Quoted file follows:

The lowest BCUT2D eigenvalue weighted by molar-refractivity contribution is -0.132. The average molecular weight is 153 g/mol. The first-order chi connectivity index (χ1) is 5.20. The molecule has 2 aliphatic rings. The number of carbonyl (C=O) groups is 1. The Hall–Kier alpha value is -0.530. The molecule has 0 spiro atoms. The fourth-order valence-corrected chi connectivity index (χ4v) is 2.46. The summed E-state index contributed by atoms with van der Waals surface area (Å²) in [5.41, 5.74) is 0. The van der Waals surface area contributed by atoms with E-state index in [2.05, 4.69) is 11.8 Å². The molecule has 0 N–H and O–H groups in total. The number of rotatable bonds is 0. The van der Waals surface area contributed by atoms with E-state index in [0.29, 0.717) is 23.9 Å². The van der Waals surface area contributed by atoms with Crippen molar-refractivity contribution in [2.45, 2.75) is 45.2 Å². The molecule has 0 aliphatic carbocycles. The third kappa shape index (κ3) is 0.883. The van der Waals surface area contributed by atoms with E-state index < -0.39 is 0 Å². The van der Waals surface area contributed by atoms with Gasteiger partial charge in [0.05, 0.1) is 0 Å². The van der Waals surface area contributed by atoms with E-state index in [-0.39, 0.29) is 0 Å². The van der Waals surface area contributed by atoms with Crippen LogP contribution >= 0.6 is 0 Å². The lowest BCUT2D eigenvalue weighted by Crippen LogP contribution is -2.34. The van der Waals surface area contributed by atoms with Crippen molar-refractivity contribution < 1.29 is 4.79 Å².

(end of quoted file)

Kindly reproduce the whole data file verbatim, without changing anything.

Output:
The lowest BCUT2D eigenvalue weighted by molar-refractivity contribution is -0.132. The average molecular weight is 153 g/mol. The first-order chi connectivity index (χ1) is 5.20. The molecule has 2 aliphatic rings. The number of carbonyl (C=O) groups is 1. The Hall–Kier alpha value is -0.530. The molecule has 0 spiro atoms. The fourth-order valence-corrected chi connectivity index (χ4v) is 2.46. The summed E-state index contributed by atoms with van der Waals surface area (Å²) in [5.41, 5.74) is 0. The van der Waals surface area contributed by atoms with E-state index in [2.05, 4.69) is 11.8 Å². The molecule has 0 N–H and O–H groups in total. The number of rotatable bonds is 0. The van der Waals surface area contributed by atoms with E-state index in [0.29, 0.717) is 23.9 Å². The van der Waals surface area contributed by atoms with Crippen molar-refractivity contribution in [2.45, 2.75) is 45.2 Å². The molecule has 0 aliphatic carbocycles. The third kappa shape index (κ3) is 0.883. The van der Waals surface area contributed by atoms with E-state index < -0.39 is 0 Å². The van der Waals surface area contributed by atoms with Gasteiger partial charge in [0.05, 0.1) is 0 Å². The van der Waals surface area contributed by atoms with E-state index in [-0.39, 0.29) is 0 Å². The van der Waals surface area contributed by atoms with Crippen LogP contribution >= 0.6 is 0 Å². The lowest BCUT2D eigenvalue weighted by Crippen LogP contribution is -2.34. The van der Waals surface area contributed by atoms with Crippen molar-refractivity contribution < 1.29 is 4.79 Å².